In groups of two or three, consider the following two questions:
Consider how governments raise taxes from us as individuals as well as through businesses, and what essential services they spend the revenue on. Now consider the following question:
For poor country governments, tax revenue comes almost entirely through business – especially large international businesses. Poor countries such as Malawi or Tanzania that are rich in minerals could generate their own money to pay for anti-poverty programmes and in the process become more independent.
But this is not the case. Christian Aid partners and local organisations in many countries where we work are calling for greater financial transparency of tax systems to help make both companies and governments for their payment and use of taxes.
That way, those countries will have more resources to pay for much needed services, to grow their economies and eventually to lift themselves out of poverty.
What the Bible says
As Christians, we believe in the Trinity, a community bound together by love and moving constantly towards each other in self-giving. And the Holy Trinity is defined by its relationship. Love is not a thing. It only finds its meaning in relationship.
The essence of God is in eternal relationship. We see this from the most early biblical metaphor, where, in Genesis 1, God says ‘Let us make humankind in our image.’ (Gen 1:27) Later in chapter 2, he goes on to say ‘It is not good for the man to be alone’ (Gen 2:18). From the outset, God is presented as a relational being.
We are made in the image of and are baptised into this relational, triune God. We are created for community, for relationship with one another. The trinity is the story of God’s love reaching into our lives, and it is in this relationship that we are called to live.
Questions for reflection:
What do you think it means to be made in the image of God? What blocks does the world put in way of this? What resources do people need to live in this image?
If we are made in the image of God, what responsibilities does this give us?
How does tax justice speak to us of the mutual love that is at the heart of the trinity? How does this mutual love affect our view of aid and charity? How can tax justice transform our view of aid?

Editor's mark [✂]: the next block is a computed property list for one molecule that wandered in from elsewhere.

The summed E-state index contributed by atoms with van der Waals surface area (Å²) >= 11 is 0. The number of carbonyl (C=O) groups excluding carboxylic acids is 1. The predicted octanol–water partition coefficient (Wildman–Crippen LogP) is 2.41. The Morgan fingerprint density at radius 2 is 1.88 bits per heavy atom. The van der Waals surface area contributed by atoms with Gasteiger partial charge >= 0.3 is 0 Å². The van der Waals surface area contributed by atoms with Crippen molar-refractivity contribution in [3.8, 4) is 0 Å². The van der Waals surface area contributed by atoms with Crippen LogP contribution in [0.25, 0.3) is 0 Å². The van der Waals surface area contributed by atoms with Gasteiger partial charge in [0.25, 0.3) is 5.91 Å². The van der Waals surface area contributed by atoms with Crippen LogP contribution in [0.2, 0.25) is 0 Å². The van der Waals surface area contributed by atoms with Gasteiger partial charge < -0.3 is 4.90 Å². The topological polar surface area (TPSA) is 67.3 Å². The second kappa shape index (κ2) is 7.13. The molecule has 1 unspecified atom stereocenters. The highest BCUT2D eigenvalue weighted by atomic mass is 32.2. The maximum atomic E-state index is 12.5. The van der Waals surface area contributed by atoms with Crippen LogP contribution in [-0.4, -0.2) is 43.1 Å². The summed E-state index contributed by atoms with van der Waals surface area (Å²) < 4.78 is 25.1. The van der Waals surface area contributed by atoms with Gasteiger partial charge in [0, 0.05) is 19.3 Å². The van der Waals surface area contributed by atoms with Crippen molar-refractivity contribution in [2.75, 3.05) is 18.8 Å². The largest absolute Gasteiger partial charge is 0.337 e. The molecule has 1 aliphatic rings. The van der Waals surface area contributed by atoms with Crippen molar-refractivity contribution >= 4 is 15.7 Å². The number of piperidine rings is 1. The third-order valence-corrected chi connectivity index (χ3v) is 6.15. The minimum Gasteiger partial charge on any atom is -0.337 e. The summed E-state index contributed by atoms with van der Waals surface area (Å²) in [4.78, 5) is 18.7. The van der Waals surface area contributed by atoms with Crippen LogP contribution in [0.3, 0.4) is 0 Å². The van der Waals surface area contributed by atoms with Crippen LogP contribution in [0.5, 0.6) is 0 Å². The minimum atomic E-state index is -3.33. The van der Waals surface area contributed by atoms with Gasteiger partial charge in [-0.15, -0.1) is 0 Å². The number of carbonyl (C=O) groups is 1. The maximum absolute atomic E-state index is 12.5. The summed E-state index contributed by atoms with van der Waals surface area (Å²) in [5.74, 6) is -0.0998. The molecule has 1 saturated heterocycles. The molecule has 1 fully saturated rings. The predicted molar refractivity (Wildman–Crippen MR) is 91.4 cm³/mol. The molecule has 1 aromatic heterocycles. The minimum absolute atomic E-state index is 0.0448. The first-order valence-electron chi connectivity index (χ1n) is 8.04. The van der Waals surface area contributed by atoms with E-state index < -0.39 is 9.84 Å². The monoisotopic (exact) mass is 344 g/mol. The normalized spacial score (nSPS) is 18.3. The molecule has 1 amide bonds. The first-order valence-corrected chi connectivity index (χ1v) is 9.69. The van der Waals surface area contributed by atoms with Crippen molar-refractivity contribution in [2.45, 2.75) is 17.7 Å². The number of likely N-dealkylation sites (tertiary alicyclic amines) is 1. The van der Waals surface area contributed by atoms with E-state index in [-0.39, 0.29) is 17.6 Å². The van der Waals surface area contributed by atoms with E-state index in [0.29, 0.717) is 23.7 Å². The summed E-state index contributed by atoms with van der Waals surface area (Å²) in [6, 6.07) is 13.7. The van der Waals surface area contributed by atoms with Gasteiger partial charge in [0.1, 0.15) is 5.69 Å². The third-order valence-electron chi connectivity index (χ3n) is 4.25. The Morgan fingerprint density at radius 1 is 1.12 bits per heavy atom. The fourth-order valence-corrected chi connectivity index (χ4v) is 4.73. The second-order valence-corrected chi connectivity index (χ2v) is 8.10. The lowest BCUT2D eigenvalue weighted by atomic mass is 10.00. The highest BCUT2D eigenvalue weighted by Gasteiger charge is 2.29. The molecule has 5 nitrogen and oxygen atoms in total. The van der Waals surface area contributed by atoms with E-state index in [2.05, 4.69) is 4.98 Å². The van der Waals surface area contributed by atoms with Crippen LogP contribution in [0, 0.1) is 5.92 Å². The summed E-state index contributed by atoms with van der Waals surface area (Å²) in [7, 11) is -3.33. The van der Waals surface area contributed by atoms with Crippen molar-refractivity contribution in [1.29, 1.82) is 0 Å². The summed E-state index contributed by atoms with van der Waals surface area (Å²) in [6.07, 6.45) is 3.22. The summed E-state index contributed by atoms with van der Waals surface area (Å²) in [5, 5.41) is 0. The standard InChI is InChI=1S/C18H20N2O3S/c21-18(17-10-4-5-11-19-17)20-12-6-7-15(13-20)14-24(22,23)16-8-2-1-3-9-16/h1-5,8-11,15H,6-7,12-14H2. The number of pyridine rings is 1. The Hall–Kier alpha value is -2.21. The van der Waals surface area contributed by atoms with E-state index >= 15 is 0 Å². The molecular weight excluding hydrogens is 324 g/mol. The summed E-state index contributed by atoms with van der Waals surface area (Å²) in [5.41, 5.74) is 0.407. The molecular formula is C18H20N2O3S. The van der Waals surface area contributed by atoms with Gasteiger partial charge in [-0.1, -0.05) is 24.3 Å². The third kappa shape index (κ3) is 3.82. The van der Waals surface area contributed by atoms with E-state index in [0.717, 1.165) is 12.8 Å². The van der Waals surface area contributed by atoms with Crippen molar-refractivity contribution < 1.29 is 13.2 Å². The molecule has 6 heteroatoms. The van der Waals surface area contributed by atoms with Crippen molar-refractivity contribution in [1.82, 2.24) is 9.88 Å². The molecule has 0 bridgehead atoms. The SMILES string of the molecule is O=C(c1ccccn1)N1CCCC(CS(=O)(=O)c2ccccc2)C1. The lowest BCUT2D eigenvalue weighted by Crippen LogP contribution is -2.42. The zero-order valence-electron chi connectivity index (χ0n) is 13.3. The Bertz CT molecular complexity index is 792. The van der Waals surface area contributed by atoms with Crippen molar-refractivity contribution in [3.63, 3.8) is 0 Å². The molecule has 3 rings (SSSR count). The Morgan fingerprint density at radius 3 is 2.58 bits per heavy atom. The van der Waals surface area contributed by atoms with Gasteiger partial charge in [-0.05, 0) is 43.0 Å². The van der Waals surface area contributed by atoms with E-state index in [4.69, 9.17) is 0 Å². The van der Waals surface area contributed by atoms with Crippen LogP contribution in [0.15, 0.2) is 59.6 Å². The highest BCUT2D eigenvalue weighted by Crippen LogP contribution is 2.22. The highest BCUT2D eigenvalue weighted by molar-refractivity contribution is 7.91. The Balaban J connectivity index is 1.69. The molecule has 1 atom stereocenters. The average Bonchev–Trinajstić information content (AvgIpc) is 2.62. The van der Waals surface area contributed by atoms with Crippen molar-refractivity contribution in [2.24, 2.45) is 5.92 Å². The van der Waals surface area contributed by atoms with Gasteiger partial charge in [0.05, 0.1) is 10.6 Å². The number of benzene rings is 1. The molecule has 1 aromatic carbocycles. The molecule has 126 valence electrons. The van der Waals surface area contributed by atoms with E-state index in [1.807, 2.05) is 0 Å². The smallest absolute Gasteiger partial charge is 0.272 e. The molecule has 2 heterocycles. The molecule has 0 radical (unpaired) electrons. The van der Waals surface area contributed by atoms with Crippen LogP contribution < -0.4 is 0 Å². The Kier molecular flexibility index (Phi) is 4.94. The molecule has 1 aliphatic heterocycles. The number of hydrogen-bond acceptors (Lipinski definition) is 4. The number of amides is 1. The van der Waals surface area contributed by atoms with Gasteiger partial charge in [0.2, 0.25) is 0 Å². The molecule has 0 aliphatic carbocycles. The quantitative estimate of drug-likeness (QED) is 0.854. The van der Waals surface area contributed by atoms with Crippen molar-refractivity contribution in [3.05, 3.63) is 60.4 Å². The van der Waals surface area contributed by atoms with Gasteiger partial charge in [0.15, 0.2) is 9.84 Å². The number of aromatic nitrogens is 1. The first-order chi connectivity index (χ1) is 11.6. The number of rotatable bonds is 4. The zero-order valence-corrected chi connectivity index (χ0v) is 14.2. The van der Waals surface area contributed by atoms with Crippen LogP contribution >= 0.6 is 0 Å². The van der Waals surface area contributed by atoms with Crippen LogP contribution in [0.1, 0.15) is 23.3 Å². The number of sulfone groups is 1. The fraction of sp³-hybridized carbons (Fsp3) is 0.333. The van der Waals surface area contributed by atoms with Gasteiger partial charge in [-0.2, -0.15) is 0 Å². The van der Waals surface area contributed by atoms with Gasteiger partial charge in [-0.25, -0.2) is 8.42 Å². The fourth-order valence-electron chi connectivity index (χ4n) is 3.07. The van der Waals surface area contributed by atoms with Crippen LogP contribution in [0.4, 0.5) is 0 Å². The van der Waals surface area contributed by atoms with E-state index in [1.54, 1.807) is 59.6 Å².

In the Trinity we see a perfect model of sharing power – in a way that is empowering to all of humanity. In what practical ways could we share the financial power in our world and become less hierarchical?
Think about all the items you have bought over the last three days. Which people have affected by your choice to spend money on these? How does this connect you to them?
Now read Luke 12:2-3
Jesus’ teaching here is directed against the hypocrisy of the Pharisees, whose appearance of piety did not match their true motivations. This is set as an example of the darkness of the world and unbelief and the living in the light of Christ.
Spend a moment considering some examples of hypocrisy, both in your personal life and in the life of our nation. How do these mismatch with Jesus’ teaching?
Do we make excuses that God does not see everything we do? Would we live differently if so?
If we are committed to living in true relationship, we cannot stand by and watch actions taking place in the dark that deny life-giving mutuality to others.
As the church, the body of Christ, we are responsible in playing our part in God’ rule on earth today. And this involves collective as well as individual actions.
Jesus commands his disciples to share the good news and bring life to others and promises that they will be empowered to do this through the Spirit (John 14:26). The Greek word for Spirit is Paracletos, and one interpretation of this is ‘advocate’ – one who will speak up for you.
If we are to live in a Trinitarian relationship, we are bound to speak up for those who cannot speak for themselves.
Christian Aid wants the introduction of new accounting standards that will require companies to reveal the profits they are making and the taxes they are paying in every country around the world.